“A lot of the time you can be working 24/7, especially when it is the transfer window. One of the key parts is making sure that new signings have as smooth a settling in process as possible. I’ll be in contact before they arrive at the club to get a feel of exactly what properties they might need to move into.

“If they are foreign then there is a lot more to do as you need to get them a national insurance number, car insurance, bank account – they have literally just arrived here with a suitcase.

“I’ve really worked on my links with estate agents so that from arriving to going into an apartment will be within three or four days.

“I deal with all player appearances – the requests come in from the club, community trust and anything else from the wider community. We get some special ones. For example we had a gentleman who was passing away and it was going to be his last game away – we arranged for him and his son to go on the coach with the first team, sit on a table with Jacko [Johnnie Jackson] and the manager. All the players signed a shirt for him. It was a very emotional experience for everyone. The players do a lot of good things and we can’t always video them or make it public knowledge – it wouldn’t be appropriate.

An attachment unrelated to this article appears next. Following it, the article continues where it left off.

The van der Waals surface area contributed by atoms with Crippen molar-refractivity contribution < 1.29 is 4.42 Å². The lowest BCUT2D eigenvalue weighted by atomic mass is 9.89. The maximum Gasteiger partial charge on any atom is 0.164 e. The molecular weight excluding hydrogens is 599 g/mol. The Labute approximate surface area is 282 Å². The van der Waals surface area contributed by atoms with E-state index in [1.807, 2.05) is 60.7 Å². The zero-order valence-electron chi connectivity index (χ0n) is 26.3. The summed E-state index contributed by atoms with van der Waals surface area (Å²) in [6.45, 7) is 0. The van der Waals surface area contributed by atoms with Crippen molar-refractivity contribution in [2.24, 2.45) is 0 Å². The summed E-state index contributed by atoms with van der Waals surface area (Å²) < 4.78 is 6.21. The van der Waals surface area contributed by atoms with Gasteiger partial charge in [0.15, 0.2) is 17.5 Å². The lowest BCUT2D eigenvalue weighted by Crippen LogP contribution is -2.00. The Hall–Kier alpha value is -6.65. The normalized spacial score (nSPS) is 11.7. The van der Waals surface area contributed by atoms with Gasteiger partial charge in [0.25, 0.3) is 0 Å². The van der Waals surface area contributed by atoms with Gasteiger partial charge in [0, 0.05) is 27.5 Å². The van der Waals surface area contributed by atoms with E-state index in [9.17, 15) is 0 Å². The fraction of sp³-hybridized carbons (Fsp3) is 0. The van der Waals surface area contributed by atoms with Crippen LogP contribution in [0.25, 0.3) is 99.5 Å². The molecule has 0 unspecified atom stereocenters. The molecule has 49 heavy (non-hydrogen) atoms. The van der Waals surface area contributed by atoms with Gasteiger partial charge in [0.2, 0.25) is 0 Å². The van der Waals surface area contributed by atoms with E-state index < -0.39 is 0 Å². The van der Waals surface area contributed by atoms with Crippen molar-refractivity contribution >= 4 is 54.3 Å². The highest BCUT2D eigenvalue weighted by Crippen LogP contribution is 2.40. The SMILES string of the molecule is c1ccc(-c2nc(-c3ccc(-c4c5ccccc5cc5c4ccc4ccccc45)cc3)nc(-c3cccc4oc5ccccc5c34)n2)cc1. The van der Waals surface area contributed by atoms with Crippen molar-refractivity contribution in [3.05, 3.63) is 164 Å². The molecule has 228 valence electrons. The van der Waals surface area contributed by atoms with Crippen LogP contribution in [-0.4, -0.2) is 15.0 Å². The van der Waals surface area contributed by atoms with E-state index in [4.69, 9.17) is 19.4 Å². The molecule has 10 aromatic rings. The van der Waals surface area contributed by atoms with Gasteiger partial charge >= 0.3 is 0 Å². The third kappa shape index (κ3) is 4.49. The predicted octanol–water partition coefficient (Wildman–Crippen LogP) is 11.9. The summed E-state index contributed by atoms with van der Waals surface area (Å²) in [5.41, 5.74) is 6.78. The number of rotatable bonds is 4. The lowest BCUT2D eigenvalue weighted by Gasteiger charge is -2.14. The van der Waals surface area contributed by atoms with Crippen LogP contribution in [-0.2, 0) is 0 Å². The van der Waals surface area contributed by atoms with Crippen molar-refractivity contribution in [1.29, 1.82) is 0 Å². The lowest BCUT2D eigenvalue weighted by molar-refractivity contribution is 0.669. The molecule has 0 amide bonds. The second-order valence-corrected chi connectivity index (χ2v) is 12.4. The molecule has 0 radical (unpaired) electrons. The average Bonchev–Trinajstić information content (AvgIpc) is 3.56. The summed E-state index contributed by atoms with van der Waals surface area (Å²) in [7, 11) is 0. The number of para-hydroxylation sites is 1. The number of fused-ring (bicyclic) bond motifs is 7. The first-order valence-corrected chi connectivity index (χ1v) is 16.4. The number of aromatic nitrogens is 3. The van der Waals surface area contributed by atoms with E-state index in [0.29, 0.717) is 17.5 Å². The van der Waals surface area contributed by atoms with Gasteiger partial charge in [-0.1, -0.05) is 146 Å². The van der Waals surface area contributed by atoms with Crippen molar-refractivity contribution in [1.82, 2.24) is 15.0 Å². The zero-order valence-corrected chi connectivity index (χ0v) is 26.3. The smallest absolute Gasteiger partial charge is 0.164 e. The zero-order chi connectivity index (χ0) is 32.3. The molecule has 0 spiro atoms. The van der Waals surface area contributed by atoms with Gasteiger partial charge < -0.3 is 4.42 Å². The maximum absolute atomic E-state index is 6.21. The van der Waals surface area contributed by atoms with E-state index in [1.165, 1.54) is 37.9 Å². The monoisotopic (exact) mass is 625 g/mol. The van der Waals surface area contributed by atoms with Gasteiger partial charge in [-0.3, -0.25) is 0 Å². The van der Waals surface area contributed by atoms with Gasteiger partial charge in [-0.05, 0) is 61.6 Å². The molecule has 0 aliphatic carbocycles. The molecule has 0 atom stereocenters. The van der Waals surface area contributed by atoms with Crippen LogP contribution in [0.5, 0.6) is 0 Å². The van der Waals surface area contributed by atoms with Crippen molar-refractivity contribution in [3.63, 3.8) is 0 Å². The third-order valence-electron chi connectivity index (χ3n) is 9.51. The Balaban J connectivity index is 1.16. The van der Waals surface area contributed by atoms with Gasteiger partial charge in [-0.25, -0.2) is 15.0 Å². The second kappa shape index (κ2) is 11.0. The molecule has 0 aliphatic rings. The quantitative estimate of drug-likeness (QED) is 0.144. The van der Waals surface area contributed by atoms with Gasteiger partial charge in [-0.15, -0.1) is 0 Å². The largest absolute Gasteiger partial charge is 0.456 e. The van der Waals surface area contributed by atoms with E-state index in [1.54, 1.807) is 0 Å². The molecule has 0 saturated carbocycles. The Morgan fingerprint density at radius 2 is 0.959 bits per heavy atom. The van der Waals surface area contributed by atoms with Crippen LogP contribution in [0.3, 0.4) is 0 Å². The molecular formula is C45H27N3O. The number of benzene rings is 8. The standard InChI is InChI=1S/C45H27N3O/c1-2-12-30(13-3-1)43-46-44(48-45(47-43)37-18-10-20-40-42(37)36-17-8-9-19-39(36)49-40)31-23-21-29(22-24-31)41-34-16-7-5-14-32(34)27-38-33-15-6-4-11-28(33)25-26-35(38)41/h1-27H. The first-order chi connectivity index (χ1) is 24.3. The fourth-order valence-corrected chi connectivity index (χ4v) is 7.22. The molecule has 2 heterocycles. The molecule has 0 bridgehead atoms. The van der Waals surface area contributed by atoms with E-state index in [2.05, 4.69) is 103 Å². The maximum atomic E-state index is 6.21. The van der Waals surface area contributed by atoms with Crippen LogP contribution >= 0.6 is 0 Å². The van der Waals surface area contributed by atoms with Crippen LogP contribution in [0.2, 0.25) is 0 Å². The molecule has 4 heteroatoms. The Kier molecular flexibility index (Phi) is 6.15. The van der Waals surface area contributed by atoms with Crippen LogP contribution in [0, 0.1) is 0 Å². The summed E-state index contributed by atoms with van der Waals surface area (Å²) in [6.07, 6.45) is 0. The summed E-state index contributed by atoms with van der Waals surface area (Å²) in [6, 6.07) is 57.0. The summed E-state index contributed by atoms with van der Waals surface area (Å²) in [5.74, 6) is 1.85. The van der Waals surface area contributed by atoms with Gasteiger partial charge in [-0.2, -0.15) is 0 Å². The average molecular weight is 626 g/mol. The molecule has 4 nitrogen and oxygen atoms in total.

“We had a request from a carer to go and visit a fan who has supported the club for many years who was passing away. I went with a player and literally two hours later he had passed away. The carer said afterwards: ‘He was waiting for his Charlton to come’. I was crying my eyes out. It really makes you realise the influence players have.

“People say your job sounds brilliant….but there is another side to it. If a player’s child is sick, it’s midnight and they don’t know the hospitals and don’t speak English then I will help them by attending with them. Players know I am at the end of the phone whenever they need me.

“The job is about confidentiality and going that extra mile. They quite often won’t have family here.”

And Leaburn has more history in the game – because she is married to a former footballer. Carl Leaburn had 11 years as a pro for Charlton, playing just shy of 350 games, before moving on to Wimbledon and QPR.

The couple have been together 23 years, married 19 of them, and have a daughter, 19, and a son, 14, who is on the books of a Premier League club.

They count former Charlton manager Chris Powell and his wife as their best friends along with Paul Mortimer. Garth Crooks, Michael Bennett and Andy Ansah are godfathers to their children.